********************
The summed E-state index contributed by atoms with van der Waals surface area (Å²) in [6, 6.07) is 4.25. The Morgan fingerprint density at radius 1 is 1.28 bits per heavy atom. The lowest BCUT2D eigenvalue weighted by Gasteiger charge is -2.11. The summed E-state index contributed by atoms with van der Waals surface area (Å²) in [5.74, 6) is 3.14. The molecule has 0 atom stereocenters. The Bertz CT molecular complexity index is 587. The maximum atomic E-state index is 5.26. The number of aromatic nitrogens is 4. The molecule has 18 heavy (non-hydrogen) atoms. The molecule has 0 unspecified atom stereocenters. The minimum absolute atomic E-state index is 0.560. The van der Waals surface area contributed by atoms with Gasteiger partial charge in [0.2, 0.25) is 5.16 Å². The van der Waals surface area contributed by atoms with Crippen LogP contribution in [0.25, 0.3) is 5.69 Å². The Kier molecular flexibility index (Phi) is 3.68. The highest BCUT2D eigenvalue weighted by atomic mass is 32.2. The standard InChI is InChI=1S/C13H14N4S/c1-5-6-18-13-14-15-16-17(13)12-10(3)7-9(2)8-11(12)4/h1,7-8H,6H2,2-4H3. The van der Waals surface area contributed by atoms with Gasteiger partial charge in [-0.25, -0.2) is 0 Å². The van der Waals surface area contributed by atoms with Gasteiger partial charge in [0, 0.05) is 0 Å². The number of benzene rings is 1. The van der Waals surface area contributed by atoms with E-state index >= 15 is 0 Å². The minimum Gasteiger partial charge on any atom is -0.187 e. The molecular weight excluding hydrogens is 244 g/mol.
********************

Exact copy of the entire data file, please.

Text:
The summed E-state index contributed by atoms with van der Waals surface area (Å²) in [6, 6.07) is 4.25. The Morgan fingerprint density at radius 1 is 1.28 bits per heavy atom. The lowest BCUT2D eigenvalue weighted by Gasteiger charge is -2.11. The summed E-state index contributed by atoms with van der Waals surface area (Å²) in [5.74, 6) is 3.14. The molecule has 0 atom stereocenters. The Bertz CT molecular complexity index is 587. The maximum atomic E-state index is 5.26. The number of aromatic nitrogens is 4. The molecule has 18 heavy (non-hydrogen) atoms. The molecule has 0 unspecified atom stereocenters. The minimum absolute atomic E-state index is 0.560. The van der Waals surface area contributed by atoms with Gasteiger partial charge in [0.2, 0.25) is 5.16 Å². The van der Waals surface area contributed by atoms with Crippen LogP contribution in [0.25, 0.3) is 5.69 Å². The Kier molecular flexibility index (Phi) is 3.68. The highest BCUT2D eigenvalue weighted by atomic mass is 32.2. The standard InChI is InChI=1S/C13H14N4S/c1-5-6-18-13-14-15-16-17(13)12-10(3)7-9(2)8-11(12)4/h1,7-8H,6H2,2-4H3. The van der Waals surface area contributed by atoms with Gasteiger partial charge in [-0.25, -0.2) is 0 Å². The van der Waals surface area contributed by atoms with Gasteiger partial charge in [0, 0.05) is 0 Å². The number of benzene rings is 1. The van der Waals surface area contributed by atoms with E-state index >= 15 is 0 Å². The minimum Gasteiger partial charge on any atom is -0.187 e. The molecular weight excluding hydrogens is 244 g/mol.